Health care spending for children with diabetes rose from 2011 to 2013, and the dollar amount increase in per capita spending for children ($1,361) between 2012 and 2013 was nearly double the increase for young adults ages 19-25 ($753), who saw the second largest increase in spending.

The rise in spending for children with diabetes was in part due to higher spending on branded insulin. In 2013, $2,511 was spent per child with diabetes on branded insulin, more than four times what was spent on branded insulin for middle-aged adults ($589) and pre-Medicare adults ($617).  From 2009 to 2013, per capita spending on branded insulin increased 70% (by $1,037) for children.

“There has been extraordinary growth in health care spending for children with diabetes,” said HCCI Senior Researcher Amanda Frost. “It appears that higher spending on branded insulin is one factor influencing this trend. Moving forward, it will be important to continue to analyze these spending trends to see what else we can learn about how the way we manage diabetes contributes to its costs."

Health Spending Is Substantially Higher for People with Diabetes
While diabetes has been widely recognized as a growing public health challenge in the U.S., the report indicates that it also imposes a heavy financial burden on individuals. Spending differences between consumers with and without diabetes were considerable. In 2013, $14,999 was spent per capita on health care for people with diabetes – nearly 71% ($10,700) more than the $4,305 spent per capita for those without the disease.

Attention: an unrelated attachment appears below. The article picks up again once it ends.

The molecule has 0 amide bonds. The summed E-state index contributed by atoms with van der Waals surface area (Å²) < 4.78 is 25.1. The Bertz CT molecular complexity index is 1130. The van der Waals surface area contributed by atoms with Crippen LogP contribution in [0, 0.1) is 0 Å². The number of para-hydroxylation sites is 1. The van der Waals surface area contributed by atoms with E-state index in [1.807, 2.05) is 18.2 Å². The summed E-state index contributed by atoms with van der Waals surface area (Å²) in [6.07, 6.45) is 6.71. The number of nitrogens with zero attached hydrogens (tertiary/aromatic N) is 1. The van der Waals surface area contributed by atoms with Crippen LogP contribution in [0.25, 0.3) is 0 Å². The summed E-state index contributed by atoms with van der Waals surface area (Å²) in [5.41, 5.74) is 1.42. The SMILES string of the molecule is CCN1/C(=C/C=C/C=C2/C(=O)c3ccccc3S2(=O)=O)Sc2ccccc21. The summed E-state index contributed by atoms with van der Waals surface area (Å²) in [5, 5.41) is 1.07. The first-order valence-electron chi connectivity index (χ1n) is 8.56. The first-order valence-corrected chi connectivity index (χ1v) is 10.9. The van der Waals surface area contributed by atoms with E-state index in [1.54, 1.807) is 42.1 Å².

Those with diabetes faced out-of-pocket per capita costs that were more than double that for those without the disease--$1,922 vs. $738. Out-of-pocket spending for consumers with diabetes rose 3.4% on average annually from 2009 to 2013.

Other Report Highlights:

  • Gender Gap in Spending: Women with diabetes (ages 19-54) had higher per capita spending than men with diabetes their age. The gender difference in spending was largest between men and women ages 26-44; in 2013, spending was $3,300 higher for women in this age range.
  • Pre-Medicare Adults (55-64): Pre-Medicare adults with diabetes had the highest per capita spending for any age group. In 2013, spending was $16,889 per capita, 3.7% higher than in 2012 (a $603 increase).

The report, Per Capita Health Care Spending on Diabetes: 2009-2013, will be available on the Health Care Cost Institute’s website on May 7, 2015 at 12:01 a.m. ET at: http://www.healthcostinstitute.org/issue-brief-capita-health-care-spending-diabetes-2009-2013